protest

It took well over an hour for the thousands of protesters, from a hundred different groups and organizations, to pass by me in Kadikoy yesterday afternoon. I was immediately impressed by the wide age range (I bet the average would be late thirties/early forties), and the gender distribution (more men than women, it seemed). Conspicuous by their absence, however, were Muslims. Are they not against Israel’s military incursions into Lebanon? Do they not support a Palestinian state? Or is Istanbul less integrated than it seems? Perhaps there were many Muslim men and non-veiled women among the marchers but they were undistinctive. Finally, toward the end, one group of thirty veiled women appeared.
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Later, someone explained that the groups in this march were all of the political left, and the religious right won’t mix with them in this kind of way: religious Muslims exercise their politics by different means. It reminded a bit of the debate at the hostel before I left, which included criticisms that there were too many different groups, with unclear agendas or simply gut-level reactions against what they don’t like with no thought to consequences or alternatives. This is always the problem of politics, of course, the challenge of building broad-based coalitions with clear and coherent strategies. What struck me most, however, was the fact of my friends’ concern for my physical safety.
I was encouraged not to let anyone know I’m American (the crowd might turn on me?), but then it became clear it was not the protestors that was the cause for concern. It is the police. Or maybe both. Some friends had witnessed a protest on Istiklak where shop windows had been broken and police had used tear gas. They also recounted stories of police suddenly lashing out and beating people for no reason. I argued that we must make the police accountable through visibility of abuses (media coverage etc), that we can’t let the threat of violence prevent peaceful protest.
At any rate, I probably would not have been so aware of the police if we had not had this conversation. As it was, I noticed them everywhere: on the dock when the ferry landed,
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massed (in riot gear) behind the central stage area,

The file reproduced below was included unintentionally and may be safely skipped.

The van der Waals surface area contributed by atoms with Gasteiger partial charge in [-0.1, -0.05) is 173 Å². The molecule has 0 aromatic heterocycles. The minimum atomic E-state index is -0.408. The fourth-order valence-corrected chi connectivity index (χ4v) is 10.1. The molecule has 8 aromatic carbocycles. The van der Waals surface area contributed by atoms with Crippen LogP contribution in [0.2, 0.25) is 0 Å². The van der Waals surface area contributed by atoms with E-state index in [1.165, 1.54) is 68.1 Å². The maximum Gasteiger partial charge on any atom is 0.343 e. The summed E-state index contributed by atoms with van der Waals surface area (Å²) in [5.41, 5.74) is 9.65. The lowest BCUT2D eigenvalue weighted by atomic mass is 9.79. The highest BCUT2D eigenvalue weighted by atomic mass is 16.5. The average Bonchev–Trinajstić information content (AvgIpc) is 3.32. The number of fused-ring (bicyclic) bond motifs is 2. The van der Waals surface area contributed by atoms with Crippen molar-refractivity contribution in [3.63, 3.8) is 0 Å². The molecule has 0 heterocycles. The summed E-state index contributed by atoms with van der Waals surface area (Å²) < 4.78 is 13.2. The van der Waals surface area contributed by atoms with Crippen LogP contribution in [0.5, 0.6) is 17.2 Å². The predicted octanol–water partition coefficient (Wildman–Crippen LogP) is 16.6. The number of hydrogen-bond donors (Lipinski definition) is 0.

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observing from rooftops (military I think, not police),
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with back-ups lurking in nearby side streets.
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The main road around the staged area was kept closed long after the march was over. Leaving the protest area was no problem, but I was struck by the fact that it was completely enclosed.
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To enter, one had to be searched. The men were patted down. I was directed to a female officer who only peeked in my shoulder bag. I wasn’t searched as intensively, but the atmosphere was definitely designed to be intimidating: you had to really want to be “in” the protest, not so easy for people passing by to be drawn in spontaneously.
As far as I know, there were no incidents.


As I got off the ferry, having already spied the police massed to one side, a young veiled woman scurried past me with her fingers in her ears. A steady stream of people gathered at an information tent and perused the Insani Yardim Vakfi display throughout the day,
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many signing the petition.

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Eventually I wandered off (not much action, were the organizers disappointed?) and happened upon the actual march itself. Wow. I took some video but ­čÖü don’t know how to transfer them from my camera to the laptop for uploading. (I’ll try and do this when I get back to the States; probably need to actually load all the software that came with the camera. duh.)
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